Recalling the Origins of Original Intent: A Response to Robert Reinstein

5 Pages Posted: 26 Sep 2012

See all articles by Stephen L. Mikochik

Stephen L. Mikochik

Ave Maria School of Law; Temple University James E. Beasley School of Law

Date Written: December 1, 1988

Abstract

Both authors involved in this discussioon agree that expounding a Constitution requires flexibility in construction. However, the authors disagree about recognizing new rights so long as checks on majoritarian power are made in favor of the individual. The author reminds Professor Reinstein that it was the people and no other who created our Constitution, and any construction must keep in mind that it was their will that the document was meant to further. He argues that ot belies reason to think that the people would have created a judiciary with the breadth of unfettered power over elected bodies which Professor Reinstein would permit so long as that power was exercised in the name of the individual.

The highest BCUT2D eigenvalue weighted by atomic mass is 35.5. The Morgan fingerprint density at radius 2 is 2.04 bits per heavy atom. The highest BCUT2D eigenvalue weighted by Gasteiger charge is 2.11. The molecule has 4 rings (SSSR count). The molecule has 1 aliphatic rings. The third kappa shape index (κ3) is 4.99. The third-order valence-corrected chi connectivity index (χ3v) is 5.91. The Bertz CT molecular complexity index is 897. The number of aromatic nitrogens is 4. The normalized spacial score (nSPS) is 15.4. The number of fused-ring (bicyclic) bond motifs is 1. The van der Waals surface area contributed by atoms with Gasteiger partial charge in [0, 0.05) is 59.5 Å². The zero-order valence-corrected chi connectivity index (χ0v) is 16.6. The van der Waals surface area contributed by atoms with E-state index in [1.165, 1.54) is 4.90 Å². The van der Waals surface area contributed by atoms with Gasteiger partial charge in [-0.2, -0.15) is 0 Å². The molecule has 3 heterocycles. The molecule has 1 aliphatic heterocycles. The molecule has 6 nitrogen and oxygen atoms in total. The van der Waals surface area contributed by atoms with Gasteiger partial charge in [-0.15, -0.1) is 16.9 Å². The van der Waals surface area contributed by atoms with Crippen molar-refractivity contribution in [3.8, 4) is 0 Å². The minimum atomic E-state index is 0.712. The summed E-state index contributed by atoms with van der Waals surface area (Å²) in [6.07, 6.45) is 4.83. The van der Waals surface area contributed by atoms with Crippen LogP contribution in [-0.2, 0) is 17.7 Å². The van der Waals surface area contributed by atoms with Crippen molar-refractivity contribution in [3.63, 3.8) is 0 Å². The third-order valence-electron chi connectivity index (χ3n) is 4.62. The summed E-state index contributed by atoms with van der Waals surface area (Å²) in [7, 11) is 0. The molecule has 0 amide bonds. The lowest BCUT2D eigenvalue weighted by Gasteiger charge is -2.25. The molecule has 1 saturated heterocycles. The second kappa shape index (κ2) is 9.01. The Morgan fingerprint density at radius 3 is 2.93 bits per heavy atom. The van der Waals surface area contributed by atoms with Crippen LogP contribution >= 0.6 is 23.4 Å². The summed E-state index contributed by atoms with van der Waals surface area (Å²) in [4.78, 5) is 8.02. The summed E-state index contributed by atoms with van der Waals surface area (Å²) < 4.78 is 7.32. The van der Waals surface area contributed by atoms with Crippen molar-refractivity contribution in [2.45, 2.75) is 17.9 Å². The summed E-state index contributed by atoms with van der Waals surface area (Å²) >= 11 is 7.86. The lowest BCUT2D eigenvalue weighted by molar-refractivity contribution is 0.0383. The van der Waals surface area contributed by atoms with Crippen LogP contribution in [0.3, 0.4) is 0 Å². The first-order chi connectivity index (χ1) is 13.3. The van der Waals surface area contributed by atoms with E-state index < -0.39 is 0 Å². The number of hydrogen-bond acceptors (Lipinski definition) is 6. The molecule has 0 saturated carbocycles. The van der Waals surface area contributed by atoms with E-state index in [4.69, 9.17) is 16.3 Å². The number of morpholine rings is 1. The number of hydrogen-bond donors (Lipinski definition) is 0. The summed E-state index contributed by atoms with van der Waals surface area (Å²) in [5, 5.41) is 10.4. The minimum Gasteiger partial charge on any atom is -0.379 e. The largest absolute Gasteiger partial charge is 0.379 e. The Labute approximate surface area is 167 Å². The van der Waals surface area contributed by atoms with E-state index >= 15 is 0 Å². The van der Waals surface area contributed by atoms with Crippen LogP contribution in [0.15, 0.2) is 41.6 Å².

Keywords: original intent, constitutional construction, judiciary

Suggested Citation

Mikochik, Stephen L. and Mikochik, Stephen L., Recalling the Origins of Original Intent: A Response to Robert Reinstein (December 1, 1988). Temple Law Review, Vol. 61, No. 4, 1988, Available at SSRN: https://ssrn.com/abstract=2115948

Stephen L. Mikochik (Contact Author)

Temple University James E. Beasley School of Law ( email )

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Philadelphia, PA 19122
United States
215-204-8962 (Phone)
215-204-1185 (Fax)

Ave Maria School of Law ( email )

1025 Commons Circle
Naples, FL 34119
United States

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